Artists in Paris during the First World War had few opportunities to sell their works, except at very low prices. The dealer Daniel-Henry Kahnweiler, who championed the works of Pablo Picasso, Georges Braque and Juan Gris, had to leave France because he was a German national, and his inventory was sequestered by the French state. The antiquities dealer Léonce Rosenberg moved in to fill the gap, and began signing the cubists to contracts, by which he had exclusive right to their output in exchange for a monthly stipend. Jacques Lipchitz signed a contract with Rosenberg in the winter of 1916, for 300 francs a month, giving him the first security he had ever known.
The arrangement also helped Lipchitz to interact with other progressive artists and writers affiliated with Rosenberg's Galerie de l'Effort Moderne. He met Gris in 1916. In his memoirs Lipchitz wrote, "I remember many sessions at Juan Gris's studio participated in by such people as the mathematician Princet, the poets Reverdy, Jacob, and Huidobro, in which arguments raged continually" (in My Life in Sculpture, New York, 1972, p. 39). These exchanges encouraged Lipchitz to experiment in painting. He acknowledged only one finished oil painting (ibid., p. 50), but executed others in tempera or gouache, including the present work. In these works Lipchitz absorbed the lessons of the war time cubist manner that was later called "synthetic" cubism, which had been inaugurated by the papiers collés of Picasso and Braque, and characterized by the layering of flat planes of local color, and an emerging classical sensibility.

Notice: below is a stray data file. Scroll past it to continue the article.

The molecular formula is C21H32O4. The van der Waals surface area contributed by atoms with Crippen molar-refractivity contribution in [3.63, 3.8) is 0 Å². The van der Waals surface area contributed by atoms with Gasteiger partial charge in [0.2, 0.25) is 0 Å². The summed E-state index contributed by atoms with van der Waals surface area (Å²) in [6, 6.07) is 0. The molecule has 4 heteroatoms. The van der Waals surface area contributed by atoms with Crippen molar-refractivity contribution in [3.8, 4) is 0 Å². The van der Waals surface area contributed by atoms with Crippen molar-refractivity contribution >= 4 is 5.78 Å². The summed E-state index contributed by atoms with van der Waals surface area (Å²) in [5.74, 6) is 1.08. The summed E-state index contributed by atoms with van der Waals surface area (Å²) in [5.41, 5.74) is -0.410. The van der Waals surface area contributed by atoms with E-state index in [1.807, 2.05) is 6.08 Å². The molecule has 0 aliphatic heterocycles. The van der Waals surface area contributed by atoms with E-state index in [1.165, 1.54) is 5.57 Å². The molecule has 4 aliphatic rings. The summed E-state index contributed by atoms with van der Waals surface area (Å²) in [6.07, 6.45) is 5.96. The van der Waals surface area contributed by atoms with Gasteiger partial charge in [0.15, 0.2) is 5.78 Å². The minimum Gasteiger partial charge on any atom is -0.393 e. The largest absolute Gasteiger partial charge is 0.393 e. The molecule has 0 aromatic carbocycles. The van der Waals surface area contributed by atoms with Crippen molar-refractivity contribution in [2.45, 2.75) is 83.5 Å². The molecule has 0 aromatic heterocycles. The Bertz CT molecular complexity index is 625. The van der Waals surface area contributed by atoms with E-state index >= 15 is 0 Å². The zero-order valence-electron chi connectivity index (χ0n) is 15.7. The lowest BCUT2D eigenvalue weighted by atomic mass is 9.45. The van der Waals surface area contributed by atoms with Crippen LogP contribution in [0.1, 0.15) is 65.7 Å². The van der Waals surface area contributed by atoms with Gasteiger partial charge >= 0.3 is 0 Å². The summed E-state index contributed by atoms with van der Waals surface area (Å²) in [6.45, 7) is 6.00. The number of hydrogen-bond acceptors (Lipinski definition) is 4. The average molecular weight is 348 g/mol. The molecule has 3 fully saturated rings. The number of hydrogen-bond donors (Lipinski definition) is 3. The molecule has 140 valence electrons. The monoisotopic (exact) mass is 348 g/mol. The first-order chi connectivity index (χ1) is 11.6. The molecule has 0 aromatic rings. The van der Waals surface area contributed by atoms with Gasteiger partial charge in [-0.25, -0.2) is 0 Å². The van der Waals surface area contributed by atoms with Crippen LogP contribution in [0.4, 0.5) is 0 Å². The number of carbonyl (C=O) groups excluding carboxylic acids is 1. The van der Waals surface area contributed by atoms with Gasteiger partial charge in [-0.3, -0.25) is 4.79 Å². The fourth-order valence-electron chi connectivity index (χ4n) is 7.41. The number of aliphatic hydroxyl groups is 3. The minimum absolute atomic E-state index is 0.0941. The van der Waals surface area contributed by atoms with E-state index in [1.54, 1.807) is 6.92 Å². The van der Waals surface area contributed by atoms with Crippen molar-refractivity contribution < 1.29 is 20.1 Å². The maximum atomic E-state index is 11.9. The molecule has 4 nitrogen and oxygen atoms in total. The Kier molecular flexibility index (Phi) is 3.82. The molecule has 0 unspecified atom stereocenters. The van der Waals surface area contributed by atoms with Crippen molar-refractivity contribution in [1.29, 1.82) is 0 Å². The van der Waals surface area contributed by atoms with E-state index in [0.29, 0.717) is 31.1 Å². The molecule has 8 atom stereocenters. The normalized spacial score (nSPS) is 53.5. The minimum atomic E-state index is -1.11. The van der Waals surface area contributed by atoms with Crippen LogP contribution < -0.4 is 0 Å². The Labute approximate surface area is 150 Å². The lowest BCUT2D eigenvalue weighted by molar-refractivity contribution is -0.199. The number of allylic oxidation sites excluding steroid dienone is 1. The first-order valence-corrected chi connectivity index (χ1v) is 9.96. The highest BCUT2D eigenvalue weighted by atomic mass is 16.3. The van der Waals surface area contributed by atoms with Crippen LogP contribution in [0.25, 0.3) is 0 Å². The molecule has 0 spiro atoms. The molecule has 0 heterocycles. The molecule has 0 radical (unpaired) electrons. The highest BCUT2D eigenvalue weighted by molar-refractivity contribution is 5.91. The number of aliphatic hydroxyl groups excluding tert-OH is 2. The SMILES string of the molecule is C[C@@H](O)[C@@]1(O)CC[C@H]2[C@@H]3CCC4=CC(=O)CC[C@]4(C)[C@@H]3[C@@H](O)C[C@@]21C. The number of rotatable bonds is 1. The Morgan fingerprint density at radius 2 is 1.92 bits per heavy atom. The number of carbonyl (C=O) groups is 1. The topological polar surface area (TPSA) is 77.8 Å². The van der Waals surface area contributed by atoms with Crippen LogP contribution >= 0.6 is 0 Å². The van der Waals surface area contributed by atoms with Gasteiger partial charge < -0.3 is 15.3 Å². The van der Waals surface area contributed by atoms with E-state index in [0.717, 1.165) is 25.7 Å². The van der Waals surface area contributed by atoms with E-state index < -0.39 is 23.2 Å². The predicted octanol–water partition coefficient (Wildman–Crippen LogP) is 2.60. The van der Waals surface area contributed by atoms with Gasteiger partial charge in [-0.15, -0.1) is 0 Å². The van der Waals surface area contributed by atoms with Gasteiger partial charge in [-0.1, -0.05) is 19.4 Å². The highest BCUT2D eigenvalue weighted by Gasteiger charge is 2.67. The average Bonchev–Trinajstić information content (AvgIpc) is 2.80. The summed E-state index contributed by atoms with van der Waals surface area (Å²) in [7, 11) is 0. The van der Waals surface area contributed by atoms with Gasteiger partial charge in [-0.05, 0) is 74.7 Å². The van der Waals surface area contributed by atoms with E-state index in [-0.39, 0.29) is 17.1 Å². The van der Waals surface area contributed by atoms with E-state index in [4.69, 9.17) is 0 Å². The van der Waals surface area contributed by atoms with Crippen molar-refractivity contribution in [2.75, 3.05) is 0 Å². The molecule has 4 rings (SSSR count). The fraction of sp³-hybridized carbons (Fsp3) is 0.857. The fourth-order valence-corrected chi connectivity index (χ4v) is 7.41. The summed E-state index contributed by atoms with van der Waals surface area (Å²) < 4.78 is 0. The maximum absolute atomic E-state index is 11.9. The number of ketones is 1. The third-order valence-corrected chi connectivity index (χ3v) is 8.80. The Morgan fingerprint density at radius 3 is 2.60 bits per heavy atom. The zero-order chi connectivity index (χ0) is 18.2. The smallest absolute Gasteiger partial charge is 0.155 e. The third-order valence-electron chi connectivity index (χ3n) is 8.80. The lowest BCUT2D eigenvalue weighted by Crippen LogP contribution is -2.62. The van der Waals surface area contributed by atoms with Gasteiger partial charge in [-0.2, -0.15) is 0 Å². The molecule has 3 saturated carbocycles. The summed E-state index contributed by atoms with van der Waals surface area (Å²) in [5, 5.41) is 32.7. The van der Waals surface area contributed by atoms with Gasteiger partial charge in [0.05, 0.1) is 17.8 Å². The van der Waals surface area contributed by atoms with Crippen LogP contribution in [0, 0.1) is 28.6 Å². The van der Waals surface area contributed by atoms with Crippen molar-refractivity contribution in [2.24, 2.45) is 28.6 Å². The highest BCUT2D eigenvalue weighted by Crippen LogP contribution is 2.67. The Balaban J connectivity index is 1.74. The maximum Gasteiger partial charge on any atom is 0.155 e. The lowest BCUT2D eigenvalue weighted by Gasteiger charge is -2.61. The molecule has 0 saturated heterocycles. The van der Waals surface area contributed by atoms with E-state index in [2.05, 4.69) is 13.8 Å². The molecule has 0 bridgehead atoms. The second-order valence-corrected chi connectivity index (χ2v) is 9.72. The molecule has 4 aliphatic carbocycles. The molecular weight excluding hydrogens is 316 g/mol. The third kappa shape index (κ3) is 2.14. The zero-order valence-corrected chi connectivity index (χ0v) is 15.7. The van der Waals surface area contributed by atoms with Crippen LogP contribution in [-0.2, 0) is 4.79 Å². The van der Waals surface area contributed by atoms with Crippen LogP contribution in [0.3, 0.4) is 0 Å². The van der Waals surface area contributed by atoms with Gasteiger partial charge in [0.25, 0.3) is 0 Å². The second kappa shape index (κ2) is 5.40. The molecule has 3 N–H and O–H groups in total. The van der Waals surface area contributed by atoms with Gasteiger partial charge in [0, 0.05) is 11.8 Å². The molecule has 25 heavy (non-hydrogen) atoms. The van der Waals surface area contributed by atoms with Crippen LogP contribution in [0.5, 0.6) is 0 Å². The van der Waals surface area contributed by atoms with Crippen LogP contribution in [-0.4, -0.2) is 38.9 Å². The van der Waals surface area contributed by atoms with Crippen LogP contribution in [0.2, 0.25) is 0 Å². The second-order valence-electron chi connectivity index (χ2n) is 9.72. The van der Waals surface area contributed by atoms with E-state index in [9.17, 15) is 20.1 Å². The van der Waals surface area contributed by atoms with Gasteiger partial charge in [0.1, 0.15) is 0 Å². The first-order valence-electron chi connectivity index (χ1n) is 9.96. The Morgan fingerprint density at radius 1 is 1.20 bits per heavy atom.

The present composition depicts a woman reading a book, and in the flatness of its planar elements forms a bridge between the frontally composed sculptures Homme assise avec une guitare, 1918 (Wilkinson, nos. 68-69) and the two versions of Le liseur, 1919 (Wilkinson, nos. 93-97). The oval format of the composition was a favorite device of the cubists (see lot 262) and can also be seen in several of the stone reliefs that Lipchitz carved in 1918 (Wilkinson, nos. 70-71 and 73-74). The harmonious proportions of the angular and curvilinear forms reflect Lipchitz's interest in the idea of the Golden Section, the mathematical rules of proportion formulated by the ancient Greek mathematician Euclid and revived by Princet. Among Lipchitz paintings of the late 'teens, Femme assise stands out for its beautifully balanced classicism, and the masterly articulation of its late cubist formal vocabulary.